Will let you all know how the next step goes, my 1925 Dodge 4 motor is occupying my engine stand at the moment, so I will be borrowing a stand on the weekend, and pulling the motor while I have the engine joist here.

Thanks for all the imput, will keep you all postd.

Marty
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Paul Yorke
Prolific User
Username: paul_yorke

Post Number: 146
Registered: 6-2006
Posted on Thursday, 17 April, 2008 - 22:18:   Edit PostDelete PostView Post/Check IP

Hi Marty,

My dad told me about cars hanging for a few weeks before they dropped off. That was at the factory on relatively new cars I guess. They used to come in one morning at it the car would have 'landed'. Maybe try a little longer if you can spare the time.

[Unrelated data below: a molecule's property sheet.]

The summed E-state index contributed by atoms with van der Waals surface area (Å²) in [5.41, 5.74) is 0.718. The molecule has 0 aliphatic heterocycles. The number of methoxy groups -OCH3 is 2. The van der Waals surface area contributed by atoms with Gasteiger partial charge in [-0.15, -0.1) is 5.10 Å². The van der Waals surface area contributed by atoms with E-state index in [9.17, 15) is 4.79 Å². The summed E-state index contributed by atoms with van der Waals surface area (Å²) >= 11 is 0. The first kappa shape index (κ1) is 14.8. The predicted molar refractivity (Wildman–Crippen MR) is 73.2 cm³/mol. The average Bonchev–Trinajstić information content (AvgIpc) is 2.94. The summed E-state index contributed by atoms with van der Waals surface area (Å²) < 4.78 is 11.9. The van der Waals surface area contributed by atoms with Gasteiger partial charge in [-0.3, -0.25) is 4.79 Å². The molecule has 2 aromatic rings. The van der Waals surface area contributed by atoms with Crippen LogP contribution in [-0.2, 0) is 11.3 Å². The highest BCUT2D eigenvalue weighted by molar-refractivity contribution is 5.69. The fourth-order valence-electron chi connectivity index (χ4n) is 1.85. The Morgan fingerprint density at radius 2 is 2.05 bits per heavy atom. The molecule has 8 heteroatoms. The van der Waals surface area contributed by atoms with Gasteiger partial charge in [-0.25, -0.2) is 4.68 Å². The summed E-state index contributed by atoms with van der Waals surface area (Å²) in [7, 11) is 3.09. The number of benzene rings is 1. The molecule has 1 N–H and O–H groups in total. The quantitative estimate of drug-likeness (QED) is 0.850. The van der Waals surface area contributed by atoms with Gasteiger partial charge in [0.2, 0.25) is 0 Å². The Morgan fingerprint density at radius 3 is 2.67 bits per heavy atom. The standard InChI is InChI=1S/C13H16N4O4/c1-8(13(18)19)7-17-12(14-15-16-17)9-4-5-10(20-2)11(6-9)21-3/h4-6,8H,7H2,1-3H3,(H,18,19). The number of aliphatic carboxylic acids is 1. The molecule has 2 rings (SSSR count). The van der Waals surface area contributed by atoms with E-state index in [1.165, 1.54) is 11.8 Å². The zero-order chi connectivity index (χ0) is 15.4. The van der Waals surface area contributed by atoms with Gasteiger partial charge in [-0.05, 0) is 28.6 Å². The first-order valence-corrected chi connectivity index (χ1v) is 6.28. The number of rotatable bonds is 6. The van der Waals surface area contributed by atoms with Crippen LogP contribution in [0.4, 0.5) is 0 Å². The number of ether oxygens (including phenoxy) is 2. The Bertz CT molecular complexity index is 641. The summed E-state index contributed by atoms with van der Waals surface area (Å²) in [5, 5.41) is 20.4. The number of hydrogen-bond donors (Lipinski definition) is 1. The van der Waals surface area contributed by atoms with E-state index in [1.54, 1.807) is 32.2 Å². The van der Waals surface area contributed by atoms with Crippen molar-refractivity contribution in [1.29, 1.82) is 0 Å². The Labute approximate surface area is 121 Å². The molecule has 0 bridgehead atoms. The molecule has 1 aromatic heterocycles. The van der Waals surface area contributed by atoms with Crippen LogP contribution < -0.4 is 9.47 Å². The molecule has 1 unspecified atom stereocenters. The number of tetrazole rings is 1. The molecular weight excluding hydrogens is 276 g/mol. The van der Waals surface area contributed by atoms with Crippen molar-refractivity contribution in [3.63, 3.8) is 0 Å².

I wonder if the engine will be 'steady' enough out of the car, you'll loose the advantage of something solid to lever against etc.
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Bill Coburn
Moderator
Username: bill_coburn

Post Number: 960
Registered: 4-2003
Posted on Sunday, 20 April, 2008 - 10:39:   Edit PostDelete PostView Post/Check IP

Martin/ I have just come across a picture of the head puller and a dimensioned diagram should they be of any use. Some years ago I had occasion to remove the heads on a very old Shadow and among other tricks I had made some quite large nuts drilled with appropriate threaded holes. I screwed these onto the studs and shook Hell out of them until the head loosened. Bob Chapman in Mebourne has a puller which he swears will pull any head off! The problem of course is what to push on so you can't use big pressures. Do not be too comforted by other's experience. I have known these heads to require special tubular cutters that are forced down over the studs to release them. I also know of one case where the head had to be cut off with a hacksaw!